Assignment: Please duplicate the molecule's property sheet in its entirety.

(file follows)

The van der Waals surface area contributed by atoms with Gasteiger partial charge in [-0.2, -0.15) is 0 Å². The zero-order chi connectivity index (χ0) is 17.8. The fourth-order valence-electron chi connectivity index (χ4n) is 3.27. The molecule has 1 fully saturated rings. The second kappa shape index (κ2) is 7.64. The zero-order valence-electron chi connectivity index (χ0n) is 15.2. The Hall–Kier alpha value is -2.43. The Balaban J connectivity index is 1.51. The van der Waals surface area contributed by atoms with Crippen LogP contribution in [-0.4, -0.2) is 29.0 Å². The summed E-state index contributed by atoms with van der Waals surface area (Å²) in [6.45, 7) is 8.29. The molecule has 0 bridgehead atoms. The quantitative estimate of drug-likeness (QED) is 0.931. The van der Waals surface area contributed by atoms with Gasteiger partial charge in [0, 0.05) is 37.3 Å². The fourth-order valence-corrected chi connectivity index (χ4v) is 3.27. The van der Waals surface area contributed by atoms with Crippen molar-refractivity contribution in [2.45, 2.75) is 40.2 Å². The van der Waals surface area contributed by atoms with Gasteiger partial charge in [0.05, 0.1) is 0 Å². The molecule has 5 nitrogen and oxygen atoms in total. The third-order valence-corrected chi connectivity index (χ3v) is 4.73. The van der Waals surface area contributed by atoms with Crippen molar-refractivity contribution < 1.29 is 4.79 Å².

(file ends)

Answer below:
The van der Waals surface area contributed by atoms with Gasteiger partial charge in [-0.2, -0.15) is 0 Å². The zero-order chi connectivity index (χ0) is 17.8. The fourth-order valence-electron chi connectivity index (χ4n) is 3.27. The molecule has 1 fully saturated rings. The second kappa shape index (κ2) is 7.64. The zero-order valence-electron chi connectivity index (χ0n) is 15.2. The Hall–Kier alpha value is -2.43. The Balaban J connectivity index is 1.51. The van der Waals surface area contributed by atoms with Crippen LogP contribution in [-0.4, -0.2) is 29.0 Å². The summed E-state index contributed by atoms with van der Waals surface area (Å²) in [6.45, 7) is 8.29. The molecule has 0 bridgehead atoms. The quantitative estimate of drug-likeness (QED) is 0.931. The van der Waals surface area contributed by atoms with Gasteiger partial charge in [0, 0.05) is 37.3 Å². The fourth-order valence-corrected chi connectivity index (χ4v) is 3.27. The van der Waals surface area contributed by atoms with Crippen molar-refractivity contribution in [2.45, 2.75) is 40.2 Å². The van der Waals surface area contributed by atoms with Gasteiger partial charge in [0.05, 0.1) is 0 Å². The molecule has 5 nitrogen and oxygen atoms in total. The third-order valence-corrected chi connectivity index (χ3v) is 4.73. The van der Waals surface area contributed by atoms with Crippen molar-refractivity contribution < 1.29 is 4.79 Å².